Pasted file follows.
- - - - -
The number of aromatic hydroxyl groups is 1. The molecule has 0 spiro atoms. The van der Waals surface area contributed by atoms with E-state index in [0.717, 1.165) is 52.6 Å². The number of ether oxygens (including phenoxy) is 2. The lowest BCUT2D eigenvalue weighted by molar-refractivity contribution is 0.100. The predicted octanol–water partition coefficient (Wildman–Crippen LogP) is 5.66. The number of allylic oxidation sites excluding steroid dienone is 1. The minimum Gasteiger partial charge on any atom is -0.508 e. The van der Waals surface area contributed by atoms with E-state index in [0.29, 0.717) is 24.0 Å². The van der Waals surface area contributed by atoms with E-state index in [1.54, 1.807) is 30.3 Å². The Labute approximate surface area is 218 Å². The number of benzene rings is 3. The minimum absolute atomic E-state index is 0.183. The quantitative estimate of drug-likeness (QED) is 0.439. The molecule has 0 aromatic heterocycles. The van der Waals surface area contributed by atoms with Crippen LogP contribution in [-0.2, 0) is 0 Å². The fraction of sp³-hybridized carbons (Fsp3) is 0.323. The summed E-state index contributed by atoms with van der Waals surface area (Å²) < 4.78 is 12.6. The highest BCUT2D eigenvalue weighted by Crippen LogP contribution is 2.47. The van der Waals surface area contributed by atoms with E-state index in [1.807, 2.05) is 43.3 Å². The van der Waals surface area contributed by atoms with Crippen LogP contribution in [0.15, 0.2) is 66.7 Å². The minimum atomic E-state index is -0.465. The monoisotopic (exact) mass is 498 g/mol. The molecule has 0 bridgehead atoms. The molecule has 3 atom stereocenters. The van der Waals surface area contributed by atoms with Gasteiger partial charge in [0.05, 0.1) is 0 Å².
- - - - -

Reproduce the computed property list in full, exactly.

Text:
The number of aromatic hydroxyl groups is 1. The molecule has 0 spiro atoms. The van der Waals surface area contributed by atoms with E-state index in [0.717, 1.165) is 52.6 Å². The number of ether oxygens (including phenoxy) is 2. The lowest BCUT2D eigenvalue weighted by molar-refractivity contribution is 0.100. The predicted octanol–water partition coefficient (Wildman–Crippen LogP) is 5.66. The number of allylic oxidation sites excluding steroid dienone is 1. The minimum Gasteiger partial charge on any atom is -0.508 e. The van der Waals surface area contributed by atoms with E-state index in [0.29, 0.717) is 24.0 Å². The van der Waals surface area contributed by atoms with E-state index in [1.54, 1.807) is 30.3 Å². The Labute approximate surface area is 218 Å². The number of benzene rings is 3. The minimum absolute atomic E-state index is 0.183. The quantitative estimate of drug-likeness (QED) is 0.439. The molecule has 0 aromatic heterocycles. The van der Waals surface area contributed by atoms with Crippen LogP contribution in [-0.2, 0) is 0 Å². The fraction of sp³-hybridized carbons (Fsp3) is 0.323. The summed E-state index contributed by atoms with van der Waals surface area (Å²) < 4.78 is 12.6. The highest BCUT2D eigenvalue weighted by Crippen LogP contribution is 2.47. The van der Waals surface area contributed by atoms with E-state index in [1.807, 2.05) is 43.3 Å². The van der Waals surface area contributed by atoms with Crippen LogP contribution in [0.15, 0.2) is 66.7 Å². The minimum atomic E-state index is -0.465. The monoisotopic (exact) mass is 498 g/mol. The molecule has 0 bridgehead atoms. The molecule has 3 atom stereocenters. The van der Waals surface area contributed by atoms with Gasteiger partial charge in [0.05, 0.1) is 0 Å².